Three of Thomas Annan's photographic books: The Old Country Houses of the Old Glasgow Gentry (first published 1870), Memorials of the Old College of Glasgow (1871) and Old Closes and Streets of Glasgow – act as a kind of trilogy, examining the city’s ancient university, the houses of its gentry and the owners of industry and, finally, looking into Glasgow’s slums. As Sara Stevenson writes, the books show Glasgow: “...as a constructive and destructive site of ideas, developments, progress and disaster...”
Thomas Annan was not born in Glasgow: the son of a Fife flax spinner, he was apprenticed as a lithographic engraver for the Fife Herald in the nearby town of Cupar. His experiences as a lithographer (printing and working to fine degrees of accuracy) were to prove useful in his future career: initially as a lithographer for the Glaswegian publisher Joseph Swan and, subsequently, when establishing his own business with George Berwick as a calotypist. Finally, the partnership was dissolved, and Thomas Annan founded his own photographic studio and printing works in the heart of Glasgow.
Annan’s photographs of Glasgow seem to capture localities on the brink of change: the first edition of Memorials of the Old College of Glasgow (first titled Photographs of Glasgow College in 1866) records the Old College buildings before they were demolished to build a goods yard for the Glasgow Union Railway Company. In their work Thomas Annan: Photographer of Glasgow, Maddox and Stevenson describe the importance of the area: “...these were distinguished buildings, redolent of history. The strength of Annan’s photographs, the density of light and dark in the images, and the emptiness of the site all contribute to a necessary sense of sadness and abandonment.” The second edition, presented in our sale as lot 324 and published in 1871, maintains this note of faded grandeur but, as Maddox and Stevenson note, adds portraits of contemporary college professors to highlight the fact that Glasgow University is still alive and strong.
Memorials of the Old College of Glasgow also distinguishes Annan as an artist: the use of light and shade and the framing of his images is certainly more than would normally be expected of a studio photographer. In 1876, the British Journal of Photography praised Annan’s views of the Loch Katrine Waterworks, commenting: "The views by Mr. Annan could scarcely fail to be attractive, for in a country so beautiful a clever artist is bound to produce results in keeping with the nature of the subject, and this Mr. Annan has done."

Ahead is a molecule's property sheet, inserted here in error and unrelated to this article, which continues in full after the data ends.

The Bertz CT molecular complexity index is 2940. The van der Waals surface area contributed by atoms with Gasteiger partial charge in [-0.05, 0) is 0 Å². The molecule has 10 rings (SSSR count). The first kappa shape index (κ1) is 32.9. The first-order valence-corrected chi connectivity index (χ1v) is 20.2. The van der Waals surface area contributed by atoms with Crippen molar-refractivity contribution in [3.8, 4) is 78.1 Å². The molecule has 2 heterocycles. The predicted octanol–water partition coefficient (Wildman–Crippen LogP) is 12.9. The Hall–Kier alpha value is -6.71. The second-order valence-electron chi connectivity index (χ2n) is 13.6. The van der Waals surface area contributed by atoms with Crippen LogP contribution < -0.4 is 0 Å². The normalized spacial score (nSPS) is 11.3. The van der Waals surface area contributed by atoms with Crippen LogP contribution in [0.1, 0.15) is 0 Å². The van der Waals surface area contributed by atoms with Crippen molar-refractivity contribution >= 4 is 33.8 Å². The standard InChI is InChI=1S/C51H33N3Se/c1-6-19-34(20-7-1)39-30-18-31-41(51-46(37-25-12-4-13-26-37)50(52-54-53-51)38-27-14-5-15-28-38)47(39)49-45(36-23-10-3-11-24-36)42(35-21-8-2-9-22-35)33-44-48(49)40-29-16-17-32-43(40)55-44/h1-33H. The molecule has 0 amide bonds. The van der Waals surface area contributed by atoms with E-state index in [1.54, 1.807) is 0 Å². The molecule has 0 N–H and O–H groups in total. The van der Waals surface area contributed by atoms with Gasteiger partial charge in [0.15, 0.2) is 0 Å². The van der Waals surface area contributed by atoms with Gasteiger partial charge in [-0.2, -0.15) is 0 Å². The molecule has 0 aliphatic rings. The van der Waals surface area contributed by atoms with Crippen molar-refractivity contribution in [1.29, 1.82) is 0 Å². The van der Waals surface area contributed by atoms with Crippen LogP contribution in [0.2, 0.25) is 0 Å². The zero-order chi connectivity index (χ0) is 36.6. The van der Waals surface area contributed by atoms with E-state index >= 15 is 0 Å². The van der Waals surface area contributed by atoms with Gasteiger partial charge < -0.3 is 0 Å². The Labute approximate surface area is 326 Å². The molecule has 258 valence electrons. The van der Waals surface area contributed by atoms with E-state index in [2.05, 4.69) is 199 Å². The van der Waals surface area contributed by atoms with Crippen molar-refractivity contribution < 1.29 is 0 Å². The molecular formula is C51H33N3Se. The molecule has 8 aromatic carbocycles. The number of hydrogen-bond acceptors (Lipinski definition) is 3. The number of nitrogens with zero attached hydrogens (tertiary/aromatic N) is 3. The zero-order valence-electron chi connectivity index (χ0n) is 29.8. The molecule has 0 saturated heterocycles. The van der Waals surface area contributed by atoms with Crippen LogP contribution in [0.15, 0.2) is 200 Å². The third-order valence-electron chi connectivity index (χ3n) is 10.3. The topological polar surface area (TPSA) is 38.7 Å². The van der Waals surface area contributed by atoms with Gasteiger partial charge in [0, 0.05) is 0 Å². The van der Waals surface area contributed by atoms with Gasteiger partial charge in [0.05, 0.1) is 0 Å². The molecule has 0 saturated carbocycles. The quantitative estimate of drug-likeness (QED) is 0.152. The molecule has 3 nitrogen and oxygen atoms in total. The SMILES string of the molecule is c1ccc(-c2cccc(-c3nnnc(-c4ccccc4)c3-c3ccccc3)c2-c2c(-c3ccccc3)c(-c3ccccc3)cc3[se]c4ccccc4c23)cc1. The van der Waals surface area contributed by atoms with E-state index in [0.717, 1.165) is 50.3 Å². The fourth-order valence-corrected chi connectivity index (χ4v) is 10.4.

Thomas Annan’s The Old Country Houses of the Old Glasgow Gentry (lot 325) also adopts a retrospective tone, viewing the land and estates as sitting on the brink of change, if not destruction. The introduction opens with the lines: “We get nothing for nothing in this world, and our wonderful present prosperity costs us, among more valuable things, many an interesting monument of the past in Glasgow and round Glasgow.” Maddox and Stevenson write that Annan: “...would have been painfully aware of how many of the houses and lands were being engulfed by the expansion of Glasgow.” The book itself is somewhat of a premature memorial to the large houses pictured.
However, it is Thomas Annan’s Old Closes and Streets of Glasgow that has really brought him to the attention of both photographic and social historians. This work turns away from academic and genteel life and looks towards Glasgow’s 19th century slums, which were regarded as the worst in Europe. Cramped and unhygienic conditions contributed to the spread of deadly diseases such as typhus and typhoid fever and, in 1866, an Act of Parliament allowed for the slums to be demolished. Annan decided to record Glasgow’s city centre and slums before they were destroyed. His photographs maintain the attractive framing and shading of his earlier work – no mean feat in amongst a crowded inner-city environment with dark and damp closes - whilst also adopting a documentary air. Children can be seen playing in the street, people moving from place to place and washing lines hung high above.
Annan spent four years recording the streets between 1868 and 1871, before selling the prints to Glasgow City Improvement Trust, who were charged with the demolition of the slums. Three editions of the work were produced: 1872, 1877 and this (lot 338) 1900 photogravure edition, in fact produced by Annan’s son. The images are still deeply affecting. Photographs such as ‘Old Vennel off High Street’ show tiny children without shoes in damp and dirty streets. Others simply give a precise impression of the city in the late 19th century or show an otherwise unnoticed passageway leading between two buildings. Maddox and Stevenson see a sense of optimism in Annan’s works: yes, the unhygenic slums are being demolished but the children in the photographs may now have a chance to thrive.
Thomas Annan’s legacy continued following his death in 1887. His sons, John and James Craig Annan, continued the family business, with James Craig focussing on portrait photography and John looking more into architectural photography. Thomas Annan had also purchased Rock House and, along with this, many negatives made by the pioneering photographers Hill and Adamson. James Craig Annan eventually exhibited these, making them available for Alfred Stieglitz to include them in his journal, Camera Work.